Weddle: When Sam was working out at Warner Brothers during The Wild Bunch & Cable Hogue, they [Marvin & Peckinpah] would meet over at these bars. I forgot the names of them but all these bars, like the Mexican restaurant by Warners, a lot of stuntmen used to congregate there….. So Sam would go in and tear up and he Lee Marvin would get together there a lot. This one lawyer, who used to work for Sam when Sam was having a lawsuit against Warner Brothers, would show up there. He had to get Sam to sign papers pertaining to the lawsuit. Sam would say, ‘Meet me at so-and-so…’ Anyway, he’d be sitting there like, ‘Sam I need you to sign. Here are the papers.’ He’d be with Marvin and scream at him, ‘You son-of-a-bitch! You don’t know what you’re talking about!’ Marvin would say, ‘Fuck you, Peckinpah!’ Then the lawyer would say something and Peckinpah would go, ‘Yeah just a minute.’ [Yelling to Marvin], ‘And another thing…!’ I think they came to blows a couple of times, or shook each other. They never seriously hurt each other.
D: After Peckinpah’s death and about a year before his own, Marvin was quoted as saying something interesting about Sam: “The problem with Sam and I was I had Sam’s number and he had mine and that’s a dangerous thing because he’s a little guy.”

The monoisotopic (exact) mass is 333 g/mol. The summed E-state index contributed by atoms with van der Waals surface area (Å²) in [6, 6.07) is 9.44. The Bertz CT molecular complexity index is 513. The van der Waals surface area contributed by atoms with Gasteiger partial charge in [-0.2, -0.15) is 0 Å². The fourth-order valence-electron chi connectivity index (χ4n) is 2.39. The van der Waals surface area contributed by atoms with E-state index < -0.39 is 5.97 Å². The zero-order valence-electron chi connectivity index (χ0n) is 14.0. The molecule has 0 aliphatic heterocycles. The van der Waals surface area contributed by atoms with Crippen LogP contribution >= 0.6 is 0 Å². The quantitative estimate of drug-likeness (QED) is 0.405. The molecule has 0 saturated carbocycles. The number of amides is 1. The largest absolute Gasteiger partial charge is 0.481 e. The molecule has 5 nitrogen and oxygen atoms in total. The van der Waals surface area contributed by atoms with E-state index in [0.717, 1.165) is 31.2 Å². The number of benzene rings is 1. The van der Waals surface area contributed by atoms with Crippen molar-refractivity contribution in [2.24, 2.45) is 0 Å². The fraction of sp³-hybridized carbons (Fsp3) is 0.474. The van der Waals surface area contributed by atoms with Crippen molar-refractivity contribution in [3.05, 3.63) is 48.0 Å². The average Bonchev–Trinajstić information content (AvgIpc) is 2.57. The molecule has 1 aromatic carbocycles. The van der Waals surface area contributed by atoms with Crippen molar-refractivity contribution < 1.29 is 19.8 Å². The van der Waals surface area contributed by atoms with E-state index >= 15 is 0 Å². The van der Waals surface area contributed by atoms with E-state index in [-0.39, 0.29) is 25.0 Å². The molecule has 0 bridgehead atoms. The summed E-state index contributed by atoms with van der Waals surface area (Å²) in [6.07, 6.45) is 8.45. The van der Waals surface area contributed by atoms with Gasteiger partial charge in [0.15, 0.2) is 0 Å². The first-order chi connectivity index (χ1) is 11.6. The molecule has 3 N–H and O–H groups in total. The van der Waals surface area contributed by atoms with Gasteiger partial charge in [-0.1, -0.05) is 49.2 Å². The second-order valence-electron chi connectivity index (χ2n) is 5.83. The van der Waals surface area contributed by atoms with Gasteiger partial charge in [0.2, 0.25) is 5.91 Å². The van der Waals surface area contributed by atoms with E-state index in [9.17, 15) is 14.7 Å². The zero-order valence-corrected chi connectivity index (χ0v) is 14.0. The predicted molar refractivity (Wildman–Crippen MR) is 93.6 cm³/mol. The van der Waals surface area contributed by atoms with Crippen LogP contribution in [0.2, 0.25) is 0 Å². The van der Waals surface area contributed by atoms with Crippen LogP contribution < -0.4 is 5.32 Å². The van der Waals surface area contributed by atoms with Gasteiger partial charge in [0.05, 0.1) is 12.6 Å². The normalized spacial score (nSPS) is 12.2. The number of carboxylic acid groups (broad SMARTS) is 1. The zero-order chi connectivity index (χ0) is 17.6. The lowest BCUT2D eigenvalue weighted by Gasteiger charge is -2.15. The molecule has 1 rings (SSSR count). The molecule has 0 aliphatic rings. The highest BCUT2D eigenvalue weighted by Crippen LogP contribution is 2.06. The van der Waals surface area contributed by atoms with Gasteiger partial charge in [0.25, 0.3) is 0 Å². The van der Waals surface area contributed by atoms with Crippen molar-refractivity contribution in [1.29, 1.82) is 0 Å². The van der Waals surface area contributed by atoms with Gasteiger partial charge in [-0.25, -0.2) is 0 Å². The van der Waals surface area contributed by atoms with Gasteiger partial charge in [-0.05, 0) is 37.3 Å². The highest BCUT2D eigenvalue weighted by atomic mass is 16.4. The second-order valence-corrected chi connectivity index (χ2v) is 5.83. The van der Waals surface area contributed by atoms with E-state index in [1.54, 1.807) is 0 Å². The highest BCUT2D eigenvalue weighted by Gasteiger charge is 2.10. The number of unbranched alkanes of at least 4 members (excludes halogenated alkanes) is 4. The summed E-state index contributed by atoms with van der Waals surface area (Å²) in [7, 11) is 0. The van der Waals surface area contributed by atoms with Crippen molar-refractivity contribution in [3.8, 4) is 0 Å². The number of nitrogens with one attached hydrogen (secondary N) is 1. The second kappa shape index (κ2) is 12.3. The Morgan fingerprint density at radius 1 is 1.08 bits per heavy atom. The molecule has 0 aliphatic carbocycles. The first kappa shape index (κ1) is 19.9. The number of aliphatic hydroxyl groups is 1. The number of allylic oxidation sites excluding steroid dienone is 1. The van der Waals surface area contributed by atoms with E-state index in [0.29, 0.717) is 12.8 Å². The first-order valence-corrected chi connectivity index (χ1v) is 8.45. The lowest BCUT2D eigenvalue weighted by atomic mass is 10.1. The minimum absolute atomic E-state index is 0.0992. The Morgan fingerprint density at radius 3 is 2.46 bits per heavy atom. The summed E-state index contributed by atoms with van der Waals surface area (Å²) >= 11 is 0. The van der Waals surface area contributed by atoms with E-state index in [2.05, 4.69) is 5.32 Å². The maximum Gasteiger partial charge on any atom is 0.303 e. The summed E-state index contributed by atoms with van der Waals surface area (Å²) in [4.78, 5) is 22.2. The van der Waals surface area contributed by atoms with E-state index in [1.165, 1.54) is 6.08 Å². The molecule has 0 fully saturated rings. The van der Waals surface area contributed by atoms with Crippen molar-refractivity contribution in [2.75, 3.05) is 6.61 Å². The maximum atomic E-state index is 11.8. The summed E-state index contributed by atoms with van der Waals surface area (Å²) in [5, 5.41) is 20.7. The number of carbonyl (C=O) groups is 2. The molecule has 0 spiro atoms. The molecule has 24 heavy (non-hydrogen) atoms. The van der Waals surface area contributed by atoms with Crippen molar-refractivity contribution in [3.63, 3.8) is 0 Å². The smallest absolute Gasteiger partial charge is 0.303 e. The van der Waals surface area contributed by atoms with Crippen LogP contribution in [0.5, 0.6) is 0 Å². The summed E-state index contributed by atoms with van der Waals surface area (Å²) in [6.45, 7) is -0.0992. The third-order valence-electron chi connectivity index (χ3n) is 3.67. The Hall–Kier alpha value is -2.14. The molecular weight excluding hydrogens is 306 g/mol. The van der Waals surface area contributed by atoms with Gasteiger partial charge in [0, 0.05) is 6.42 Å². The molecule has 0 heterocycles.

W: There was that other line that Peckinpah is quoted a couple of times. He was drinking with Marvin one time and said, ‘God, I hate actors.’ Marvin smiled and said, ‘Every actor does, Sam.’
D: Marvin may felt cheated out of The Wild Bunch but I’ve read where Peckinpah put on a big act of being chetaed of Emperor of the North
W: Yeah, I talked to [producer] Ken Hyman about that. They had been waiting and waiting for Sam. I heard other stories but his is probably true because Ken Hyman is a pretty honorable guy. Sam decided to go off and do The Getaway because they offered him a great deal, a better deal. He kept telling Hyman, ‘Just wait, I’ll do yours next.’ He had promised to do it next, instead, he took The Getaway. So, Hyman just decided, ‘Forget it. I’m going with somebody else [Robert Aldrich]. I’m not waiting.’ Then Sam turned around, as Sam often did and said, ‘Ah, you stabbed me in the back.’

The late Sam Peckinpah, who would've been 90 years old last month.

The late Sam Peckinpah, who would’ve been 90 years old last month.

Share Button